It’s difficult to imagine the tales of heroism, anguish and horror which many faced during the fighting on the Western Front in the First World War without history being written down.
One such story, recently come my way from Isobel Fleming is the story of Charles Frame, a postman from East Kilbride. Whilst this is the story of an East Kilbride man, he lived much of his life near the fringes of Blantyre, lost his friends from Blantyre during the war and trained in manoeuvres in Blantyre fields. I would like to share it as a local interest story here today. His great grandson, Tim Frame, whilst researching his life unearthed an interesting and tragic tale of life in the British Army during the height of WW1.
Tim said, “My grandfather was born in 1896 in Burnbank, Hamilton and moved to East Kilbride shortly afterwards. When WW1 broke out he attempted to join the army at the Hamilton Barracks which his friend Bobby Brown. However, his father saw them and sent them home. Undaunted by this, they then travelled to Glasgow where they joined the Royal Highlanders. The pair’s 2 friends, David Murdoch and Hugh Boyle from nearby Auchentibber also signed up and together, the pals were sent to the Western Front!”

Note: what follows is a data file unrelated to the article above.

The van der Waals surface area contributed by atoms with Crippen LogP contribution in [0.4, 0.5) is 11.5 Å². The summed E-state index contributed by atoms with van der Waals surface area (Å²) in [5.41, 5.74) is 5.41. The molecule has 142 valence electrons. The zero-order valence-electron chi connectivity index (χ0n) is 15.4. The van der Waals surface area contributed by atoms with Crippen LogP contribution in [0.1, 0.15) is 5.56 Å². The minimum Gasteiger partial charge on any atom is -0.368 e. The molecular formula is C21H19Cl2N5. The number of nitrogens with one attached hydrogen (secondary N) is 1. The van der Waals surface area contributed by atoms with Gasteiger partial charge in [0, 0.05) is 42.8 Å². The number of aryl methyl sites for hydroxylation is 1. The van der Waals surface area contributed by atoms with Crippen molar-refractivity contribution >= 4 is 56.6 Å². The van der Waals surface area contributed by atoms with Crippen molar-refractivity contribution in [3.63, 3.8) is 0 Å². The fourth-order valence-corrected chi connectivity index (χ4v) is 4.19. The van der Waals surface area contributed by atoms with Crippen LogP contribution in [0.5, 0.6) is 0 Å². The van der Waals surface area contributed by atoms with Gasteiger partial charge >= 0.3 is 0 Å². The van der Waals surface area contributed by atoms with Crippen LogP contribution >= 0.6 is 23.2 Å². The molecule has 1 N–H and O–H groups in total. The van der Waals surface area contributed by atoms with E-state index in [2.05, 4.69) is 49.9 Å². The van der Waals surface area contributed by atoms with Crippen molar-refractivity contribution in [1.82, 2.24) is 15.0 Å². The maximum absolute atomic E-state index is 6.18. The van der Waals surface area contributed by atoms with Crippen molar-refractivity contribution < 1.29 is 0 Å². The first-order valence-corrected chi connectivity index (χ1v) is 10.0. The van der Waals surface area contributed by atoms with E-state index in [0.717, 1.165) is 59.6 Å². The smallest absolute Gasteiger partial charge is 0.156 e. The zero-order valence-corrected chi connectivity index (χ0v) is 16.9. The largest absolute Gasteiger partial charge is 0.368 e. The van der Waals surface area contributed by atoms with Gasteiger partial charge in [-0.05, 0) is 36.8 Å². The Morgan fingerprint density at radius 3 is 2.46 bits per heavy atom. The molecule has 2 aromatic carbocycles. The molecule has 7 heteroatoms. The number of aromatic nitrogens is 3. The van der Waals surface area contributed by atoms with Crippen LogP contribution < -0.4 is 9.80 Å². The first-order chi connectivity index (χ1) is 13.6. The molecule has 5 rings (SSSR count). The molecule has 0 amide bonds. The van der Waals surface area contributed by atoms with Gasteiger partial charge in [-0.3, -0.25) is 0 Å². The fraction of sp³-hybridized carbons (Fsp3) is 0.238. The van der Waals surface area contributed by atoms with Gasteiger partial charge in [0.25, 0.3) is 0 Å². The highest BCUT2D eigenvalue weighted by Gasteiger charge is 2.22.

Tragically, Bobby, David and Hugh were all killed in the one Battle of Loos in 1915. [Hugh Boyle was only 20, his army death register attached]. Charles Frame having lost all his friends in that battle survived and was sent to the Dardanelles where he was injured in fighting losing 2 fingers. When he recovered he was sent back to the front and fought at the great battles of the Somme and Ypres. Later sent to Ireland in 1917, he served there until discharged from the Army in August 1918.”
Charles must have been deeply saddened by the loss of his friends. After the war he became a postman at the former post office in Maxwell Drive and EK Village. It was whilst working there he met May Hastings and they married on 27th February 1920.
When WW2 broke out, Charles joined the Home Guard based in East Kilbride, serving for the duration of the war. His duties took him to practicing attack and defence in the fields above High Blantyre between Hamilton and East Kilbride. Charles died in 1986, after living a long life, aged 90.
Whilst Charles had survived WW1, almost a million British Servicemen gave the ultimate sacrifice in fighting for their country.